As I have written some time ago, we use OWASP Dependency check in order to scan our product for known vulnerabilities. But when you have reports from many components of the product, you need to manage them somehow. In the previous article, I’ve briefly mentioned our tool that processes the reports. In this article, I’ll present this tool. FWIW, we have open-sourced it. You can use it, you can fork it, you can send us pull requests for it.

Vulnerable libraries view

The vulnerable libraries view summarizes vulnerabilities grouped by libraries. They are sorted by priority, which is computed as number of affected projects multiplied by highest-severity vulnerability. This is probably the most important view. If you choose a vulnerable library, you can check all the details about vulnerabilities, including affected projects. When you decide to update a library to a newer version, you will probably wonder if there is some known vulnerability present in the new library version. The ODC Analyzer allows you to check it after simply entering your desired library version.

One might find the ordering to be controversial, mostly using the highest-rated vulnerability. Maybe the scoring system is not perfect (and no automatic scoring system can be perfect), but I find it reasonable. I assume that highest-scored vulnerability is likely some remote code execution triggerable by remote unauthenticated attacker. In such case, does having multiple such vulnerabilities make the situation worse? Well, it might slightly increase the probability that the vulnerability will be exposed to the attacker, but having two such vulnerabilities can hardly make it twice as bad as having just one. So I wanted one highest-rated vulnerability to be a ceiling of risk introduced by the vulnerable library to the project. Maybe we could improve the algorithm to rate multiple low-severity vulnerabilities higher than the severity of the highest-rated vulnerability. I already have an idea how to do this, but it has to be discussed.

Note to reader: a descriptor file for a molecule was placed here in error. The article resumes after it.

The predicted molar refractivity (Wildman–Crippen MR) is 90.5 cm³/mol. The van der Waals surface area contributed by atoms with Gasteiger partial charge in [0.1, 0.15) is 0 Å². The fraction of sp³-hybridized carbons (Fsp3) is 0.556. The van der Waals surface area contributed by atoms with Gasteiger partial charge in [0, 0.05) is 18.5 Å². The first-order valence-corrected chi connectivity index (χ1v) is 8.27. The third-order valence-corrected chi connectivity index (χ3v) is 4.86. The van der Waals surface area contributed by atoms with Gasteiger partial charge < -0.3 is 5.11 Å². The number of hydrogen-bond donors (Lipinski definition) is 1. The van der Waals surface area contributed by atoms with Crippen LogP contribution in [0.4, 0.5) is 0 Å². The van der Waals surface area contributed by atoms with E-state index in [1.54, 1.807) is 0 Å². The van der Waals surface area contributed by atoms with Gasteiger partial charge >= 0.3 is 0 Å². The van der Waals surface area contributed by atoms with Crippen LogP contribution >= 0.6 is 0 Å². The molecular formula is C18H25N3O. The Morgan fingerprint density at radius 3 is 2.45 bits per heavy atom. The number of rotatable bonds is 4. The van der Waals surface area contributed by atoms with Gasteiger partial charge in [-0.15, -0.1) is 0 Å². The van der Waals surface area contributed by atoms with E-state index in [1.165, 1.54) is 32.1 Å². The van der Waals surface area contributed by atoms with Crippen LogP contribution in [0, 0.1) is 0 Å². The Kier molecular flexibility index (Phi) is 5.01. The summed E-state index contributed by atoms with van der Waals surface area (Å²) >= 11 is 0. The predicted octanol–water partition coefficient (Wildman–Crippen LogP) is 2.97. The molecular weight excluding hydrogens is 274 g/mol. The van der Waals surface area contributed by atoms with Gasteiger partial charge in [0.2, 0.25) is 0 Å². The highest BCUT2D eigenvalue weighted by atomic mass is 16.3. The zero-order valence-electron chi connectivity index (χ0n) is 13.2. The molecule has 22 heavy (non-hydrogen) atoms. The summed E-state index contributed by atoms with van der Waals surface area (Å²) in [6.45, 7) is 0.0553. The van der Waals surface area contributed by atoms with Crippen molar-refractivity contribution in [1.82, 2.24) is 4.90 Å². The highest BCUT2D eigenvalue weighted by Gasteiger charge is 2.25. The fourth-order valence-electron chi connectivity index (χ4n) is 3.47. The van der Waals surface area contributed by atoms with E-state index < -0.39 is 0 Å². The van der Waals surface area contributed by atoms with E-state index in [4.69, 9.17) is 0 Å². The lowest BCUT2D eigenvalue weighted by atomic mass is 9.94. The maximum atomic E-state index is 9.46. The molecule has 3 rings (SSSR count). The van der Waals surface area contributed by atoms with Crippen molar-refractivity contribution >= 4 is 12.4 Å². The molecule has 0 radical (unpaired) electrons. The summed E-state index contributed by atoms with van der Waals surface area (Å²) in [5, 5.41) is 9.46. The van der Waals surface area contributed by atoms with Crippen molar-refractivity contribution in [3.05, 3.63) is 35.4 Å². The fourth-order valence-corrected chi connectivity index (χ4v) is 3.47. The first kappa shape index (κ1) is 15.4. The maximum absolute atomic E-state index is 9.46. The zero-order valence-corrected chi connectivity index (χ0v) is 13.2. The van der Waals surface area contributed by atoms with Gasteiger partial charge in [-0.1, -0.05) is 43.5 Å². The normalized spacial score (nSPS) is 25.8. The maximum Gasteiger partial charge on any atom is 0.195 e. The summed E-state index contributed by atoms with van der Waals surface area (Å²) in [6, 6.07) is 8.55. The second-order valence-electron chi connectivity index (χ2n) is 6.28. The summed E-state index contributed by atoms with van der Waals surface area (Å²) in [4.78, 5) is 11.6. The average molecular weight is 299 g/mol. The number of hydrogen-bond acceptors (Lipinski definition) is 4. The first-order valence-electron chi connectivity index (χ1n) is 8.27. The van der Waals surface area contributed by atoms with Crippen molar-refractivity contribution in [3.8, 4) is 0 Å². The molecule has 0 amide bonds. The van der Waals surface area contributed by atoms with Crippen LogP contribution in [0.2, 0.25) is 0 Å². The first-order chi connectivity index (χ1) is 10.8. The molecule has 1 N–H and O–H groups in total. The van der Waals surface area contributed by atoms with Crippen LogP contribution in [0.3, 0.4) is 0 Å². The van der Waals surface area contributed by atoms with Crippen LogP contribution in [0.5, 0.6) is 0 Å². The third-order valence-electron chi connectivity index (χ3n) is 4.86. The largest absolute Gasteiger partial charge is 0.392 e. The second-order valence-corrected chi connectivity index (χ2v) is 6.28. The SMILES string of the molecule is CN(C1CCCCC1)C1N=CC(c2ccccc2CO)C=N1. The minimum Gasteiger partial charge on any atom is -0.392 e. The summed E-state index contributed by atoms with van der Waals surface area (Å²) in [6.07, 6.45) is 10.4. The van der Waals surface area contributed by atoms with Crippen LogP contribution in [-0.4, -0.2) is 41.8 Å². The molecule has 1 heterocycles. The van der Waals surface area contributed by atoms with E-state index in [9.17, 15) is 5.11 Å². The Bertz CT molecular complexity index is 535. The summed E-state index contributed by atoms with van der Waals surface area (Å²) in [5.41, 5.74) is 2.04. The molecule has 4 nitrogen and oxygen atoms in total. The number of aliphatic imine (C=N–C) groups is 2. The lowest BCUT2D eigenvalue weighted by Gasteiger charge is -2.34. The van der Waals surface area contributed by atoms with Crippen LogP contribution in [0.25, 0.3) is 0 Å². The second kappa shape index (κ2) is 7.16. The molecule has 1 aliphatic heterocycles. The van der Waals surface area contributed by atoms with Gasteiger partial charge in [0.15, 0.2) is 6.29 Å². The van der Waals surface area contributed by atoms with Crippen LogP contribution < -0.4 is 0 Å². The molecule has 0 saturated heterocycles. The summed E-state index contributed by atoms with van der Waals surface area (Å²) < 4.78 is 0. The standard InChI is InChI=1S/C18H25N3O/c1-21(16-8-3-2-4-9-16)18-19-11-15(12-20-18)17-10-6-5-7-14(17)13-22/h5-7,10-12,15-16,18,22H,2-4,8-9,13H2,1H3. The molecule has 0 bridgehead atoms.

Vulnerabilities view

You can also list all vulnerabilities affecting one of the projects scanned. They are sorted by severity multiplied by number of affected projects. Details available there are mostly the same as in the vulnerable libraries view.

Another interesting feature is vulnerability suppression. Currently, ODC Analyzer can generate a suppression that can be pasted to suppressions.xml, so it is taken into account the next time when running vulnerability scans. We consider making it more smart and moving the suppression to ODC Analyzer itself.

Filters

Unless you have just a single team, most people are probably not interested in all the vulnerabilities of all the projects. They will want to focus on only their projects instead. ODC Analyzer allows focusing on them by filtering only one project or even a subproject. One can also define a team and filter all projects belonging to this team.

Teams are currently defined in configuration file, there is no web interface for it now.

E-mail notifications

One can subscribe to new vulnerabilities of a project by e-mail. This allows one to watch all relevant vulnerabilities without periodic polling of the page.

Export to issue tracking system

We are preparing export to issue tracking system. There is some preliminary implementation, but we might still perform some redesigns. We can export one issue per vulnerability. The rationale behind this grouping is that this allows efficient discussion when multiple projects are affected by the same vulnerability. A side effect of such design is that you need an extra project in your issue tracker and you will might want to create child issues for particular projects.